Left and the Organisational Question

The JNU elections 2016 have done what the mobilisation for Kanhaiya, Umar and Anirban did. It has sent a message across the whole spectrum of Right that there are possibile spaces where it cannot have it as easy as it expects. The official intervention through a Sangh-subservient Vice-Chancellor to use of all sorts of state machinery – from Police to Judiciary – could not transform it overnight into a Sangh camp. It might over years nobody knows but the different kind of politics that the campus stood for has been blocked for now. It is the student politics in the campus and its historical lineage that has withstood for now the attack that the campus has faced. However, this does not exonerate the Left in campus of many criticisms that it draws.

This reflection is not about the campus politics as such but only one dimension of the Left politics – its inability to strengthen itself even in times when the state goes into crisis. The way that the Kanhaiya Prakaran (Episode is the nearest translation but does not convey the whole meaning, which has a sense of process inbuilt into it) culminated into a politics wherein AISF (All India Students Federation) did not contest the elections needs more than just a passing reference. The episode has also created new discourses within the so-called Left such as the one concerning the significance of caste among other things. This development from arrest of JNUSU President to the non-contestation of AISF is a mere excuse here to understand the larger issue of the myopic handling of the organisational question within the Left or rebuilding of the Left.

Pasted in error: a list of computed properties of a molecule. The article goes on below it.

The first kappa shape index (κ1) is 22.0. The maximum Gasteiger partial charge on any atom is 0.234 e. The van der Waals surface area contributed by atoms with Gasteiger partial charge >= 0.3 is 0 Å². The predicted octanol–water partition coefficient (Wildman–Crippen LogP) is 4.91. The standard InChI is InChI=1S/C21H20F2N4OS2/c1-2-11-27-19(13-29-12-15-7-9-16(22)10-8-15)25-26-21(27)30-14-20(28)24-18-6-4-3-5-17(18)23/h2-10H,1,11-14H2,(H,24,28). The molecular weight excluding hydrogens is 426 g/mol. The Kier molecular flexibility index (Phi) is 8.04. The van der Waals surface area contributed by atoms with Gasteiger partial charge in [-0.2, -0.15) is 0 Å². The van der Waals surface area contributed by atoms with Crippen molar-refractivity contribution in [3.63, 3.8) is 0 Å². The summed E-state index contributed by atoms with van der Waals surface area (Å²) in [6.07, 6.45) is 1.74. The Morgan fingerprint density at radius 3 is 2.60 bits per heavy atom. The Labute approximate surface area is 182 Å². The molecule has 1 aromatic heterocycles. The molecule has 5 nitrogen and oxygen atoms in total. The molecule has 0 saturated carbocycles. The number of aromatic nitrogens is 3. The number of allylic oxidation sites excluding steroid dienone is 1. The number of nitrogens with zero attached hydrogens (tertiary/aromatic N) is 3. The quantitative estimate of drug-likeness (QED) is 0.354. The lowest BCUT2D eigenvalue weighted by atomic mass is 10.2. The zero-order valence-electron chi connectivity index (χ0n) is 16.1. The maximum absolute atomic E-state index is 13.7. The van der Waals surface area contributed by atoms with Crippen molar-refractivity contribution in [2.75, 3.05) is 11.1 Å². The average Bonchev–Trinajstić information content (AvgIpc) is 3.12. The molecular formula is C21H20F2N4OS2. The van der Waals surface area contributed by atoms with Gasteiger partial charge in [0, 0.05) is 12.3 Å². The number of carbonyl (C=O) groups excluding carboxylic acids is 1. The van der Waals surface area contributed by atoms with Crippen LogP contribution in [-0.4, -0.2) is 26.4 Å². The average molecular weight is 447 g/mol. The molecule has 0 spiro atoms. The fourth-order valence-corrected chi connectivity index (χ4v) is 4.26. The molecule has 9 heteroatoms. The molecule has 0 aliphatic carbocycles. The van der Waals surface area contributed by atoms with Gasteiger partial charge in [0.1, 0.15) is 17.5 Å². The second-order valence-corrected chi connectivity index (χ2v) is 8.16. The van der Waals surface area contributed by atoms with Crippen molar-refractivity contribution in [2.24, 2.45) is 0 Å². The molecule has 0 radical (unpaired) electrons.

Rumours and whatsapp discussions had already informed me about the decision of All India Students Federation to not contest the JNUSU elections. The newspaper report had further  clarified it. The Left Unity in JNU is sans AISF. Reasons are not to be debated – whether it was the lack of organisational ability to put up a candidate or it was the committment of AISF towards Left Unity and it did not want to contest alone when the two other partners tried to treat it as a junior partner. These things are immaterial to the discussion here.

And I am not writing to debate whether they have the ability or not or how far can their ability go as an organisation. I am merely using it as an excuse to raise a larger organisational question because the 2016 saw emergence of a leader who travelled the length and breadth of country and was seen as having the potential to add something to the ‘democratic’ political process.

When Facebook posts about how large audience attended his meetings in Pune or Patna were being posted I asked a student leader a basic intellectual question – when you flaunt these pictures and events do you also see a possibility of your organisational expansion with it? Or how does his travels help your organisation? I didn’t get an answer and I expected none because I had a hunch that using such possible moments as the one thrown up by JNU kind of incidence has never been on the agenda of the Left organisations or they have been incapable of taking it further. The arrest of Kanhaiya had provided sufficient meat to the Left to get this politics of Right out among the masses through a well though out organisational exercise routed through its organisational structure as the Right did across the country using the same incident. This could have been possible where the AISF/CPI claimed to have organisation or where they did not have they could have used it to start the process of organisation building there.